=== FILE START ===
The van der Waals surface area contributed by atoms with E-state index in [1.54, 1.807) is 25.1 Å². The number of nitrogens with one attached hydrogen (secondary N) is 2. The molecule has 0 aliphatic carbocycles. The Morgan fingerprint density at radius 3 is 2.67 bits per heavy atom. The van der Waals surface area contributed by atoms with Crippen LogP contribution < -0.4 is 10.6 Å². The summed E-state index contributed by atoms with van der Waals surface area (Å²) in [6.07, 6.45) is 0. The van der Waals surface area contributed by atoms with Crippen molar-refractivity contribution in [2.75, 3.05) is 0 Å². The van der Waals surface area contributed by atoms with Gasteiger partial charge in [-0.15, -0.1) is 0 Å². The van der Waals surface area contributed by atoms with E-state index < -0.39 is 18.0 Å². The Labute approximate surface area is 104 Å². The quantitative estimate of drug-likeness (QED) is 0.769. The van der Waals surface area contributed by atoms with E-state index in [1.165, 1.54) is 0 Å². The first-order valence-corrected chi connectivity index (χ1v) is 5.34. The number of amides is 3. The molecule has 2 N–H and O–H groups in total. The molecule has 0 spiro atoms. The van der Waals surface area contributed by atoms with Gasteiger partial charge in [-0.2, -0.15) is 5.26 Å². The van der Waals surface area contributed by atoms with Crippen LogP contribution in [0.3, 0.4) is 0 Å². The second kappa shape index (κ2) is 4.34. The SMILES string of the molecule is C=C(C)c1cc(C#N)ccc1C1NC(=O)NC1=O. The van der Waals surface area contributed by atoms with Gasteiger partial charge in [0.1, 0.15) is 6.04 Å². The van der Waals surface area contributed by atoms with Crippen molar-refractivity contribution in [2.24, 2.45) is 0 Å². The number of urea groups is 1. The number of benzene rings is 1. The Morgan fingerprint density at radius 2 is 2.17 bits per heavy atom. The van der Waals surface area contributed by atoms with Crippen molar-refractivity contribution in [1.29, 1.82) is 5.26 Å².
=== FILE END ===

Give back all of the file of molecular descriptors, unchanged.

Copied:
The van der Waals surface area contributed by atoms with E-state index in [1.54, 1.807) is 25.1 Å². The number of nitrogens with one attached hydrogen (secondary N) is 2. The molecule has 0 aliphatic carbocycles. The Morgan fingerprint density at radius 3 is 2.67 bits per heavy atom. The van der Waals surface area contributed by atoms with Crippen LogP contribution < -0.4 is 10.6 Å². The summed E-state index contributed by atoms with van der Waals surface area (Å²) in [6.07, 6.45) is 0. The van der Waals surface area contributed by atoms with Crippen molar-refractivity contribution in [2.75, 3.05) is 0 Å². The van der Waals surface area contributed by atoms with Gasteiger partial charge in [-0.15, -0.1) is 0 Å². The van der Waals surface area contributed by atoms with E-state index < -0.39 is 18.0 Å². The Labute approximate surface area is 104 Å². The quantitative estimate of drug-likeness (QED) is 0.769. The van der Waals surface area contributed by atoms with E-state index in [1.165, 1.54) is 0 Å². The first-order valence-corrected chi connectivity index (χ1v) is 5.34. The number of amides is 3. The molecule has 2 N–H and O–H groups in total. The molecule has 0 spiro atoms. The van der Waals surface area contributed by atoms with Gasteiger partial charge in [-0.2, -0.15) is 5.26 Å². The van der Waals surface area contributed by atoms with Crippen LogP contribution in [0.3, 0.4) is 0 Å². The second kappa shape index (κ2) is 4.34. The SMILES string of the molecule is C=C(C)c1cc(C#N)ccc1C1NC(=O)NC1=O. The van der Waals surface area contributed by atoms with Gasteiger partial charge in [0.1, 0.15) is 6.04 Å². The van der Waals surface area contributed by atoms with Crippen molar-refractivity contribution in [2.24, 2.45) is 0 Å². The number of urea groups is 1. The number of benzene rings is 1. The Morgan fingerprint density at radius 2 is 2.17 bits per heavy atom. The van der Waals surface area contributed by atoms with Crippen molar-refractivity contribution in [1.29, 1.82) is 5.26 Å².